It is no secret that my family lives on board games.
Though we'd settle down into a Mario Kart tournament back in the Super Nintendo days of yore, we aren't really into the craze of video games, at least not as a family. When we sit down to play, it's with physical pieces and verbal interplay. We chide and vamp, sing and spell, and all around have a pleasant time.
This love of games is infectious. Whether we mean to or not, it is often the "rite of passage" for new friends and family to come and play; like a litmus test to see if you can have fun with new people without being a tool. We use it to pass the time between meals, as a jumpstart between conversations (and, in recent years, a transition AWAY from uncomfortable topics - like hitting a reset button), and sometimes, even, as an intellectual "dessert" after a satisfying meal. Every household in the branches of my side of the family has made board gaming a consistent go-to in their world, and we have yet to see any hint of slowing down.
I am a professional Game Master for crying out loud; my brothers and I DESIGN board games (not as a living, but both my brother and I have entered the play-testing stage) and my eldest brother REVIEWS them on a podcast called the Dicetower (good stuff, check them out HERE). Then, we each have families. My eldest brother has taught his two boys dozens of games and my sister and other brother have kept the passion alive. PLAY is in our blood, and we happily share it with whomever is willing to join the table.
But there are other benefits, too.
Coming from a teaching background, I would be remiss not to mention the many facets of our human experience that consistent play augments and cultivates. Reading, writing, math, transfer, learning styles - it's all there, and you're practicing from play, which is awesome. If you read this blog or listen to my podcast regularly, you may already be aware of the immense impact a game like Dungeons and Dragons can have on a person, socially and physically, and a game like that doesn't have a concrete "end."
A board game does. Most "box games" have a winner, too, so there's scoring involved. Even when the game is cooperative, there's still a measure of competition; me vs them, us vs the board, us vs one, you get the idea. And yet, with a strong etiquette at the table...no one has to feel bad about any of those setups. Sure, there are game types I don't enjoy, and we're all allowed that boundary, but even IF I had to play a game I didn't like, I could AT LEAST be certain that I wouldn't be treated unfairly. And that is because - at least among my family - we teach our people gaming etiquette. Our own personal expectations at the table, cultivated over many years of playing together.
I've been thinking deeply on what I've seen, and I thought I'd write them down and share them with you.
Commandments For Tabletop Etiquette
FOLLOW THE RULES
Some of you might say, "well, duh" here, but you'd be surprised how many people - young, old, new, veteran - try to cheat during play. Now, sometimes you forget the rules, and that's FINE. But after we've taught you the rule four times, and are now watching you like a hawk about it, maybe commit the extra brain power to remember it the fifth time. And, presentation of intention helps a bunch here. I've been in plenty of games where someone has struggled with the volume of rules, or keeping their move options in their heads, or getting stuck on one particular detail. It's one thing to consistently forget but work through it and another to attempt to hide it. One is forgetful - the other is cheating. And asking QUESTIONS go a long way here. It's always okay to clarify your understanding; it saves those headaches later. AND, if you voice that you're struggling with something, WE WILL HELP YOU. We're not shaming your struggle; we just want everyone at the table to value the rules so we're all on an even playing field.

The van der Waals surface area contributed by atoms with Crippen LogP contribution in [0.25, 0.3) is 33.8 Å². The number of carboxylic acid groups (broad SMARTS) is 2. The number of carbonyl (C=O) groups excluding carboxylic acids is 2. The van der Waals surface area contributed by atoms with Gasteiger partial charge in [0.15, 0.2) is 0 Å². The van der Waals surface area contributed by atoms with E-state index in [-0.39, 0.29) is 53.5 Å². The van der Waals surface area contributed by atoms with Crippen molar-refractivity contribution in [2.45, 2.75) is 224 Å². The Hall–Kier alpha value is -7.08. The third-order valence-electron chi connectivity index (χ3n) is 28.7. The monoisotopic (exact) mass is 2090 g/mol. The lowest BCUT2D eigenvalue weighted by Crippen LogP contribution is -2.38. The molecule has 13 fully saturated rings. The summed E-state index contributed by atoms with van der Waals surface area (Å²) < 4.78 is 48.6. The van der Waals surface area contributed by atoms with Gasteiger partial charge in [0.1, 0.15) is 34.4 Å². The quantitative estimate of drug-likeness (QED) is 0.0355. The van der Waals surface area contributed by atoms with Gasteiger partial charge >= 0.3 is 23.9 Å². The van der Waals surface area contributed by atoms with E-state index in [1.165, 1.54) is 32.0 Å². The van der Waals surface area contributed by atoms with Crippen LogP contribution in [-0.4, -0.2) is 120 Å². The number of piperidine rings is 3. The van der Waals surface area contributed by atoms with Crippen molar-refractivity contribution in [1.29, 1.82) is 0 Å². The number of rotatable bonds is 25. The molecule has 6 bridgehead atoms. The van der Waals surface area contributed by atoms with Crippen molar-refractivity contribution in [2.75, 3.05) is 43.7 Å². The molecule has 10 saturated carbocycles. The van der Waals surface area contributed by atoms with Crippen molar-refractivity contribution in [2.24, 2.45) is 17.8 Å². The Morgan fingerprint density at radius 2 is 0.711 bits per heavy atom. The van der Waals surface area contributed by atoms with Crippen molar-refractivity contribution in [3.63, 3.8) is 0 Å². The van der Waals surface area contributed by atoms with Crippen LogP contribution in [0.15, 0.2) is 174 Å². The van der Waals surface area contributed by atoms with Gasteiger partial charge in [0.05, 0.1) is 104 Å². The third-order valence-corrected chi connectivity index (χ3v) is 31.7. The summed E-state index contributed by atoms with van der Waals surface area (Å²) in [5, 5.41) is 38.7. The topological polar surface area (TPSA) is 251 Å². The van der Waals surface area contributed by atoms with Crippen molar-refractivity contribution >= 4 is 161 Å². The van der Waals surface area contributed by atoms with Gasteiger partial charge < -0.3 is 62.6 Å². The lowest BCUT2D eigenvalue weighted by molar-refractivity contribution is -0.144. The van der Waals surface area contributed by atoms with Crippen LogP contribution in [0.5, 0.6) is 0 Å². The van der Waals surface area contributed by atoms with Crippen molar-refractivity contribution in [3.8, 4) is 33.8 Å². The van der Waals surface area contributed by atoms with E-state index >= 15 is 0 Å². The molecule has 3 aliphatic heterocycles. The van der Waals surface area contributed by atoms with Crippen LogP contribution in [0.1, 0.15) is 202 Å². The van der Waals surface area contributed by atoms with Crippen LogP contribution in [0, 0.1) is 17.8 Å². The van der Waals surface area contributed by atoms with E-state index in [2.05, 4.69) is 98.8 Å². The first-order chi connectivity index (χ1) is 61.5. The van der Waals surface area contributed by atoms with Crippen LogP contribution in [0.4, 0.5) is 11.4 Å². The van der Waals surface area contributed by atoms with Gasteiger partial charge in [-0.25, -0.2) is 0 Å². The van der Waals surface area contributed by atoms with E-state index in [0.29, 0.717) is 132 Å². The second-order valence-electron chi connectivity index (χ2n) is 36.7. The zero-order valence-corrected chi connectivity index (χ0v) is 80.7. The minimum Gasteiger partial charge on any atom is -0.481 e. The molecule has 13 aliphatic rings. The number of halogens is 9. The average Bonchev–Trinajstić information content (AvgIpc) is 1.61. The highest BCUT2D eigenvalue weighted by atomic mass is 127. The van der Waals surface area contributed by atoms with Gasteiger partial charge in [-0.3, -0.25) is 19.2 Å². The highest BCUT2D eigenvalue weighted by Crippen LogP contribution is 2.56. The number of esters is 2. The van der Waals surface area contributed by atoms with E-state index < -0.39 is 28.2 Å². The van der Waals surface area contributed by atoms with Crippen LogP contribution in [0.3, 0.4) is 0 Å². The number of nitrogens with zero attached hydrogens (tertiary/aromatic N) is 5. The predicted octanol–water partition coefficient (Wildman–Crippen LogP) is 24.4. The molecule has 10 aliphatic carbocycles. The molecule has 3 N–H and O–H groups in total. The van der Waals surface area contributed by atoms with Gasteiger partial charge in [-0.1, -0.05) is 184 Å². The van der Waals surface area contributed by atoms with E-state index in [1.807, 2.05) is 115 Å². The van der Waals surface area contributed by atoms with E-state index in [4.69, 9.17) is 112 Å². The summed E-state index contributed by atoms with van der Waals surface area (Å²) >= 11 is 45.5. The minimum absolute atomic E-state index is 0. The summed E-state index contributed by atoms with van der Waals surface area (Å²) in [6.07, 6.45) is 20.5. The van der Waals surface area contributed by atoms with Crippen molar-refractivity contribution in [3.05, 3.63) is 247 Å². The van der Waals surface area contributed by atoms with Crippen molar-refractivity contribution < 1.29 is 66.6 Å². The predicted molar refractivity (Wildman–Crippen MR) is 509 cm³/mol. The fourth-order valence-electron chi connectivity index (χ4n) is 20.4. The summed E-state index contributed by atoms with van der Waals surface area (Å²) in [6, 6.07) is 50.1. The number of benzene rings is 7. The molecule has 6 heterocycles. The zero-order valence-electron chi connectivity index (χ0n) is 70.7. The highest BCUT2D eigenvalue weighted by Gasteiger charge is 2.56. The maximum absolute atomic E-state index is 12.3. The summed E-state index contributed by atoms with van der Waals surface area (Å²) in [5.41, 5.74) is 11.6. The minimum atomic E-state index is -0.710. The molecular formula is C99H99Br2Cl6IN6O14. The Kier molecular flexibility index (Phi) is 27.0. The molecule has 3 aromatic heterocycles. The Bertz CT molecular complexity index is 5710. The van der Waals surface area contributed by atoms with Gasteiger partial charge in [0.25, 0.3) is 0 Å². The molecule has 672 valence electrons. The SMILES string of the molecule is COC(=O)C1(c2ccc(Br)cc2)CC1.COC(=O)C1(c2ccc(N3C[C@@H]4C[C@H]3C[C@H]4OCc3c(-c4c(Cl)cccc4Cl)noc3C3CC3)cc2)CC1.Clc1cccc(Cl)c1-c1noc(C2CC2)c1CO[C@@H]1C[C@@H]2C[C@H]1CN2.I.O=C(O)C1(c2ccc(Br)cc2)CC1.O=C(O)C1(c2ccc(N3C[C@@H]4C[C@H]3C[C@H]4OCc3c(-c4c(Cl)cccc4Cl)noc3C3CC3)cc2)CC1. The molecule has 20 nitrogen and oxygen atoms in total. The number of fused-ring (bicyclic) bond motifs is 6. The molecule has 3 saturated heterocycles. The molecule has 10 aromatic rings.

Anecdotal Rant Incoming: I was playing a game with the family of a friend - Ticket to Ride, one of my favorites - when a sudden schism occurred. In the game, on your turn, you can only take one Action. You have three options on what Action to take: draw two cards OR claim a single route OR pick more routes. This restriction is one of the binding mechanics of the game; it is the same across every iteration. Upon sitting down to play this game with this family, who have expressed that it is their favorite game too, we did not feel the need to review how to play the game.
So we're playing for about a half hour or so; I've been picking my one action each turn, carefully planning and watching round to round, waiting for my time to claim a route and - the person next to me proceeds to draw two cards, then immediately start claiming routes one after another. Confused, I - perhaps too forcefully - exclaimed "What are you doing?" and everyone else looked at me like I was crazy.
"This is the way you play the game." They said.
"...You can only take one action each turn. You've already drawn, your turn is over. That was your one action." I returned, laughing a bit. I expected to be backed up - we've all played this before, right?
They looked around, confused. "This is the way we learned to play." They said.
"Well I learned to play following the rules; the fact that you can do only one thing at a time is a huge part of the game. You have to decide what's most important every turn."
"That's not what the rules say!"
Then, turning to the exact spot in the rule book, I read them the literal rules.
"Well, this is how WE play the game!"
"...Then I would have loved to know that at the beginning of play. If I had known you were playing this way, I would have played my turns VERY DIFFERENTLY."
We finished the game "my way", with the actual rules, and it was a tense experience. I didn't mean to make everyone super uncomfortable and I'm not against making House Rules in any respect (I do it too!), but you need to let people know that you've made the change before you begin. If you don't do this, you've essentially handed one player at the table a DIFFERENT set of rules than the rest of you - I was effectively playing at a huge disadvantage because I didn't know the "family secret." And after calling them out on 1) not following the rules I thought they knew, and 2) not warning me that they play the game differently in their house...my name has been cursed to high heaven to this day over the Great Ticket To Ride Incident of '09.